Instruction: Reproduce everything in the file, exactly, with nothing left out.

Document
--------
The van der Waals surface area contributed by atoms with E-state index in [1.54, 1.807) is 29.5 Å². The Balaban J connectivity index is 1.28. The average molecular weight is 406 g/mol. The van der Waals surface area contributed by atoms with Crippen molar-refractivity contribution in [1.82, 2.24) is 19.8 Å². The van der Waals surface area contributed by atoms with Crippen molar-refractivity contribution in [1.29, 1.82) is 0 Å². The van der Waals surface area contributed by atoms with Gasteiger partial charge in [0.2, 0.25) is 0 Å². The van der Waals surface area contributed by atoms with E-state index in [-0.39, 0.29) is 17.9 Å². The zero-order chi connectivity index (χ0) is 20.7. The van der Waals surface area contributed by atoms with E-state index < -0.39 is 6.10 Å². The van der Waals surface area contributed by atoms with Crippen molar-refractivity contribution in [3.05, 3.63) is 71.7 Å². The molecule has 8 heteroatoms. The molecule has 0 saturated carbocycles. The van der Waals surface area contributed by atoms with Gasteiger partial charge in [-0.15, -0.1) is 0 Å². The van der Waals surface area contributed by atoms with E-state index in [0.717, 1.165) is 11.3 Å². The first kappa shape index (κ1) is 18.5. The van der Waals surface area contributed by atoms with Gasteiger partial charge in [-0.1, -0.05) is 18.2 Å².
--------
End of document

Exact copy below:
The van der Waals surface area contributed by atoms with E-state index in [1.54, 1.807) is 29.5 Å². The Balaban J connectivity index is 1.28. The average molecular weight is 406 g/mol. The van der Waals surface area contributed by atoms with Crippen molar-refractivity contribution in [1.82, 2.24) is 19.8 Å². The van der Waals surface area contributed by atoms with Crippen molar-refractivity contribution in [1.29, 1.82) is 0 Å². The van der Waals surface area contributed by atoms with Gasteiger partial charge in [0.2, 0.25) is 0 Å². The van der Waals surface area contributed by atoms with E-state index in [-0.39, 0.29) is 17.9 Å². The zero-order chi connectivity index (χ0) is 20.7. The van der Waals surface area contributed by atoms with E-state index < -0.39 is 6.10 Å². The van der Waals surface area contributed by atoms with Crippen molar-refractivity contribution in [3.05, 3.63) is 71.7 Å². The molecule has 8 heteroatoms. The molecule has 0 saturated carbocycles. The van der Waals surface area contributed by atoms with Gasteiger partial charge in [-0.15, -0.1) is 0 Å². The van der Waals surface area contributed by atoms with E-state index in [0.717, 1.165) is 11.3 Å². The first kappa shape index (κ1) is 18.5. The van der Waals surface area contributed by atoms with Gasteiger partial charge in [-0.1, -0.05) is 18.2 Å².